N2 - For almost 300 years wealthy Palmyrenes commemorated their deceased with portraits set up in elaborate family tombs. Now we can use this wealth of information to reconstruct the historical trajectories of the city's elite. We present an extensive analysis of over 3500 funerary portraits and other funerary data collected in the Palmyra Portrait Project and contrasted with other sources of data on the city's wealth and status as well as the historical timeline of the region. We examine whether the trends in portrait production can serve as a proxy for i) demographic changes in the city population, ii) social transitions or iii) economic phenomena. The results of the analysis demonstrate that broad historical trends in the portraits concur with our understanding of Palmyrene history, but the more detailed patterns highlight the impact of particular historical events over other ones. In general, the funerary data reflects the continuously changing socio-economic circumstances of the Palmyrene elite more closely than its demographic history. Although the outline of Palmyra's history is known thanks to written sources, large archaeological datasets can provide a backdrop to historical events by evaluating their impact on the communities involved. Thus combining historical and archaeological data enables us to gain a deeper and more nuanced understanding of the social and economic transitions that past societies underwent over century-long time scales.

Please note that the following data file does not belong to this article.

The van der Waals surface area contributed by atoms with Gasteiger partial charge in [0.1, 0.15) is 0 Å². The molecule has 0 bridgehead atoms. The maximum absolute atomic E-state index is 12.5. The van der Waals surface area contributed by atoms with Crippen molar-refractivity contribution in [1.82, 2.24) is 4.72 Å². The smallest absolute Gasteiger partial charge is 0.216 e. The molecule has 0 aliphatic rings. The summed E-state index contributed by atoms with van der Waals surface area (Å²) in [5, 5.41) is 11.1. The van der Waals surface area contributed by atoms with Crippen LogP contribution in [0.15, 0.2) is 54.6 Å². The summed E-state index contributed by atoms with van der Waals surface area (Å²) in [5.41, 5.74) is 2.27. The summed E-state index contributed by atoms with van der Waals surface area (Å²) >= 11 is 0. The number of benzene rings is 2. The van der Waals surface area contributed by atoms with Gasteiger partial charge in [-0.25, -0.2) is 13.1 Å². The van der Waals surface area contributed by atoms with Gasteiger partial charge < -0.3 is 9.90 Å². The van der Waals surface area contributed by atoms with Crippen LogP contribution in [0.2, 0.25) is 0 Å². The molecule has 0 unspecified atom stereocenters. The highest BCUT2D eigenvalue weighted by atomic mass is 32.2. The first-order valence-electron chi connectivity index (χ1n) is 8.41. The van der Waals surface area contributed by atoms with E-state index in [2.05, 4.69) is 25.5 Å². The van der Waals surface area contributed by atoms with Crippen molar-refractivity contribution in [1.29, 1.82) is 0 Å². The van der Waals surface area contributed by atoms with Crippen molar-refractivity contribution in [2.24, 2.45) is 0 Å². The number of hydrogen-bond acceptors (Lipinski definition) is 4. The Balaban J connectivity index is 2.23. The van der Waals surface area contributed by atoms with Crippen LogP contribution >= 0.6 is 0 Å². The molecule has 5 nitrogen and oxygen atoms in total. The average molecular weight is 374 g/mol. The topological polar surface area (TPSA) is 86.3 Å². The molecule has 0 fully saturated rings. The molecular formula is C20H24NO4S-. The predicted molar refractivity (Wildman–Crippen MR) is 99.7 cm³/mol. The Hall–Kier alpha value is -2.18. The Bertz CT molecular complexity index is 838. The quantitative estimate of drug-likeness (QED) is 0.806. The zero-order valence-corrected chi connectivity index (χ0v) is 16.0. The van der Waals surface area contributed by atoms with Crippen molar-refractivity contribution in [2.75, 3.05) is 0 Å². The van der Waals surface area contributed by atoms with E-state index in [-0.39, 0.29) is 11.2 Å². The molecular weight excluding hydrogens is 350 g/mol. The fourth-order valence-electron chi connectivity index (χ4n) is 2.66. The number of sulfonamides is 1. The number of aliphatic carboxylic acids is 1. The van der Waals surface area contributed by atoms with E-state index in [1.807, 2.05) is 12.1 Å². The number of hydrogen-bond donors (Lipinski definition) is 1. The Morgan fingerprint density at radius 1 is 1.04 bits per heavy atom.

AB - For almost 300 years wealthy Palmyrenes commemorated their deceased with portraits set up in elaborate family tombs. Now we can use this wealth of information to reconstruct the historical trajectories of the city's elite. We present an extensive analysis of over 3500 funerary portraits and other funerary data collected in the Palmyra Portrait Project and contrasted with other sources of data on the city's wealth and status as well as the historical timeline of the region. We examine whether the trends in portrait production can serve as a proxy for i) demographic changes in the city population, ii) social transitions or iii) economic phenomena. The results of the analysis demonstrate that broad historical trends in the portraits concur with our understanding of Palmyrene history, but the more detailed patterns highlight the impact of particular historical events over other ones. In general, the funerary data reflects the continuously changing socio-economic circumstances of the Palmyrene elite more closely than its demographic history. Although the outline of Palmyra's history is known thanks to written sources, large archaeological datasets can provide a backdrop to historical events by evaluating their impact on the communities involved. Thus combining historical and archaeological data enables us to gain a deeper and more nuanced understanding of the social and economic transitions that past societies underwent over century-long time scales.

KW - Aoristic methods

KW - Demography

KW - Palmyra

KW - Palmyrene funerary portraits

KW - Roman East

UR - http://www.scopus.com/inward/record.url?scp=85109071432&partnerID=8YFLogxK

U2 - 10.1016/j.jas.2021.105432

DO - 10.1016/j.jas.2021.105432

M3 - Journal article

AN - SCOPUS:85109071432

VL - 133

JO - Journal of Archaeological Science

JF - Journal of Archaeological Science

SN - 0305-4403

M1 - 105432

ER -